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Source: Nintendo

Astral Chain says I'm a cop, but I'm clearly a lesbian biker cat mom vigilante

Contributed by
Nov 19, 2019

Released at the end of August 2019, Astral Chain is a new game from character action game developer Platinum Games, which is best known for its skills creating challenging games focused almost exclusively on tough combat where players have a wide variety of moves at their disposal and a lot of flashy ways to fight increasingly tough enemies.

Previous Platinum games have tended to focus on combat nearly exclusively, with very little non-fighting-based gameplay to experience. Games like Bayonetta, The Wonderful 101, and Nier Automata also focus on playable characters who are defined people with consistent, unchangeable plots. You beat stuff up, move down a corridor, and beat more stuff up. You might be lucky and get more than one ending, but you can't really shape who the characters are.

Astral Chain is a little different from those previously mentioned games, as it allows you a greater degree of control over your protagonist. You can name them, alter their aesthetic, choose which open-world non-combat quests to take part in or not, and have a little more control over what they value doing when not fighting.

Source: Nintendo

At its core, Astral Chain is a game about fighting off invisible interdimensional creatures that seem to be ravaging the planet. You do this by capturing some of those creatures, chaining them to you, and wielding them yourself in a unique combat system. These interdimensional beasts, called legions, do not like being chained up in our dimension, but that's a subject for another time.

What is important to note out the gate is that on paper, at least, you are playing as a cop in Astral Chain. You joined the police force in the shoes of your adoptive father, you later get recruited into this special alien-hunting task force, and a bunch of your gear and equipment says police all over it. This manifests in a few ways in the game. You collect information to solve mysteries, you find evidence, you sometimes prevent crimes, and you get to run around wielding weapons openly.

Let's just be direct about this: While a police force can be really helpful in society for helping deal with crimes in progress or the aftermath of crimes, cops as an institution are, at times, pretty messed up. They statistically have a racial bias, they arrest people for crimes based on the letter of the law rather than what's best for those involved or what's moral, and police overreach can have devastating consequences. I may have grown up around cop family members, but I'm not super keen to play as a cop in my escapist fiction.

That's why I went out of my way to be less of a cop in Astral Chain, and more of a Lesbian Biker Cat Mom Vigilante.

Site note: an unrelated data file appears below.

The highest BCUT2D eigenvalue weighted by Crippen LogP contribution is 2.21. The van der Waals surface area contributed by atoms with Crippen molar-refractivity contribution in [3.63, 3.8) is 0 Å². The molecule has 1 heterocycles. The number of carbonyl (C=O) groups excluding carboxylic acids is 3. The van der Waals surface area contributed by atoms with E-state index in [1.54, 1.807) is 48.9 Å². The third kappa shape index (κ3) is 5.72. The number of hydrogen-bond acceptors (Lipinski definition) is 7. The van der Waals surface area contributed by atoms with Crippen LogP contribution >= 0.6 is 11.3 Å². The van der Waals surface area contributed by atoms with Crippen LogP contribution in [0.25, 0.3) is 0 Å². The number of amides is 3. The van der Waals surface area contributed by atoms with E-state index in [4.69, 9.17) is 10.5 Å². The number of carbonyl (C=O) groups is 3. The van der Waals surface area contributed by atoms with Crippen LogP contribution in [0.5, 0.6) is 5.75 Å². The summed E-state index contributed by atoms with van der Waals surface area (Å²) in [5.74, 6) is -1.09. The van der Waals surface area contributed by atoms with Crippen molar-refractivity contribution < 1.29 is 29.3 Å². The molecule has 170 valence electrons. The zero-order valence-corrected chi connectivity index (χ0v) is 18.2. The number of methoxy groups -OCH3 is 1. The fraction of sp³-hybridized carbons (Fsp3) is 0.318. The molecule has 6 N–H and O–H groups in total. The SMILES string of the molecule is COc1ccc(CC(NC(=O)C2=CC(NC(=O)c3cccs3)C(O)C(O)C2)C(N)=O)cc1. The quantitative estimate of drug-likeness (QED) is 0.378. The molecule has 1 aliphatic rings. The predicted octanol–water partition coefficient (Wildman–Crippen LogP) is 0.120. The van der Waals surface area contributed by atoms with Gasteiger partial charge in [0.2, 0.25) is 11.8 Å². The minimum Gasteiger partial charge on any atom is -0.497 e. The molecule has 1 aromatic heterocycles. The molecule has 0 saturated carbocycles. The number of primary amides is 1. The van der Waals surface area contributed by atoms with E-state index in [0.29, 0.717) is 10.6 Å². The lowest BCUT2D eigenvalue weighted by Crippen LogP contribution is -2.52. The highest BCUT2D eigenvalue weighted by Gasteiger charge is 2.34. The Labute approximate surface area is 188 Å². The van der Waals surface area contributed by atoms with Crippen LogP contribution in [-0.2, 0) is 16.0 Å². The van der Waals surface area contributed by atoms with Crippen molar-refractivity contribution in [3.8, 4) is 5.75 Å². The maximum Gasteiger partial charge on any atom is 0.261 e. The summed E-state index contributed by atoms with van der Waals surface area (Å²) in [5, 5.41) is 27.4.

Source: Nintendo

So, how did I pull it off? Well, first up is the look. I picked the female playable protagonist and gave her blue hair and an undercut. There's no way her hairstyle is regulation, but she's not changing it for anyone. As soon as the first mission ends, you can remove all the cop branding from your outfit by removing your chest plate and belts. Within minutes, your outfit is revamped into something that doesn't even slightly resemble a uniform. Considering everyone else has to stick to the dress code, I take this as evidence the rest of the force understands my non-cop status.

You, unfortunately, can't remove all of the cop branding from your magic ghost friends, but by making their color palette as close to pure black as possible, you can make the word police really tough to read on them, which is a start.

Then you focus really hard on very specific sidequests which actually help the community. You pick up trash from the ground and throw it in bins, you find stray cats to take back to the game's dedicated cat lady apartment (yes, it's literally just an apartment where you keep your 20 or so kittens), and you help little lost kids find their parents.

Source: Nintendo

See a kid spray-painting a wall or handling a small amount of weed? Just ignore the sidequest. While the game does track if you've found and technically completed all sidequests, these minor blue sidequests don't actually affect your end-of-level ranking and can be totally ignored for the most part. We all know locking up some delinquent teen over a minor offense is just going to ruin their record, stop them getting work, and push them down the more serious re-offender pathway. Turn a blind eye to minor harmless crimes and focus on the big stuff.

Also, those small crime solves are what makes the world worth saving. Kids who get back to parents safe, students having their lost bank cards returned to them safely, cats fed and sheltered, these are the things that make up a world. By keeping those people safe rather than locking up minor criminals, you're leaving a nicer world worth fighting to protect.

Lastly, just think about what you're doing. You're traveling through dimensional portals to fight hellish monsters with literal magic powers. That's not cop stuff, that's vigilante superhero territory.

The fact that I knowingly disregard police dress code, minimize or remove my cop branding, ignore petty crimes, help people who actually need help, collect cats, ride a rad motorcycle, and wield literal superpowers is enough for me to play Astral Chain guilt-free — as the story of a lesbian biker cat mom vigilante who just wants to save the world so that there's somewhere nice for her cats to live.

The views and opinions expressed in this article are the authors', and do not necessarily reflect those of SYFY WIRE, SYFY, or NBC Universal.

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